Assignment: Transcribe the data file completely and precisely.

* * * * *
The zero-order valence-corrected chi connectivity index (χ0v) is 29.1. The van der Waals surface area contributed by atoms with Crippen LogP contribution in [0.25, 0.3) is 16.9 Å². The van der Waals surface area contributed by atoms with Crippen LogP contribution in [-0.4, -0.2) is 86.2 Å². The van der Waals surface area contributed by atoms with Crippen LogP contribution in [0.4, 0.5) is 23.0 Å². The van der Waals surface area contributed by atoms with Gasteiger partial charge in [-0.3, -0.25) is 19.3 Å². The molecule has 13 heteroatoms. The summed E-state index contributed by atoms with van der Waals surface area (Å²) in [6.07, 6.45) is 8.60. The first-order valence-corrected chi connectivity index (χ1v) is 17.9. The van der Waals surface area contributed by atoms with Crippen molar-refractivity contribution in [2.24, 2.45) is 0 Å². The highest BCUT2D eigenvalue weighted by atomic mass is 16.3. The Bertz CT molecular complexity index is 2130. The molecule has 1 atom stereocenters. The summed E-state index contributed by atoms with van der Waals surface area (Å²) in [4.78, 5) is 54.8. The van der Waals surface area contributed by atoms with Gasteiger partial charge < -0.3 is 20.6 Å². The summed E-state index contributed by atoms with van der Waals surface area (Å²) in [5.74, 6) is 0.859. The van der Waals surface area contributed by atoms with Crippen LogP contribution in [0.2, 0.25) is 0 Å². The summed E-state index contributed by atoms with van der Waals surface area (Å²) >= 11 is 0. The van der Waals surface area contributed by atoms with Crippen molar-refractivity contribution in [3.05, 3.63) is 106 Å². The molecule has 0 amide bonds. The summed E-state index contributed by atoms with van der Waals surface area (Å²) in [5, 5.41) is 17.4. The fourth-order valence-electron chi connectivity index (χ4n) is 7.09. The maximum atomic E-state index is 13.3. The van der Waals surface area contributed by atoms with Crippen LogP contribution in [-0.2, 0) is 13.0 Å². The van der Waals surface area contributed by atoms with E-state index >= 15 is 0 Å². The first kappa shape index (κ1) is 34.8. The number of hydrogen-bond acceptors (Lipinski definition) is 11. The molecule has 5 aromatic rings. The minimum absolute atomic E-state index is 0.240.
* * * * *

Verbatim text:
The zero-order valence-corrected chi connectivity index (χ0v) is 29.1. The van der Waals surface area contributed by atoms with Crippen LogP contribution in [0.25, 0.3) is 16.9 Å². The van der Waals surface area contributed by atoms with Crippen LogP contribution in [-0.4, -0.2) is 86.2 Å². The van der Waals surface area contributed by atoms with Crippen LogP contribution in [0.4, 0.5) is 23.0 Å². The van der Waals surface area contributed by atoms with Gasteiger partial charge in [-0.3, -0.25) is 19.3 Å². The molecule has 13 heteroatoms. The summed E-state index contributed by atoms with van der Waals surface area (Å²) in [6.07, 6.45) is 8.60. The first-order valence-corrected chi connectivity index (χ1v) is 17.9. The van der Waals surface area contributed by atoms with Crippen molar-refractivity contribution in [2.24, 2.45) is 0 Å². The highest BCUT2D eigenvalue weighted by atomic mass is 16.3. The Bertz CT molecular complexity index is 2130. The molecule has 1 atom stereocenters. The summed E-state index contributed by atoms with van der Waals surface area (Å²) in [4.78, 5) is 54.8. The van der Waals surface area contributed by atoms with Gasteiger partial charge < -0.3 is 20.6 Å². The summed E-state index contributed by atoms with van der Waals surface area (Å²) in [5.74, 6) is 0.859. The van der Waals surface area contributed by atoms with Crippen LogP contribution in [0.2, 0.25) is 0 Å². The summed E-state index contributed by atoms with van der Waals surface area (Å²) >= 11 is 0. The van der Waals surface area contributed by atoms with Crippen molar-refractivity contribution in [3.05, 3.63) is 106 Å². The molecule has 0 amide bonds. The summed E-state index contributed by atoms with van der Waals surface area (Å²) in [5, 5.41) is 17.4. The fourth-order valence-electron chi connectivity index (χ4n) is 7.09. The maximum atomic E-state index is 13.3. The van der Waals surface area contributed by atoms with Crippen LogP contribution in [-0.2, 0) is 13.0 Å². The van der Waals surface area contributed by atoms with E-state index >= 15 is 0 Å². The first kappa shape index (κ1) is 34.8. The number of hydrogen-bond acceptors (Lipinski definition) is 11. The molecule has 5 aromatic rings. The minimum absolute atomic E-state index is 0.240.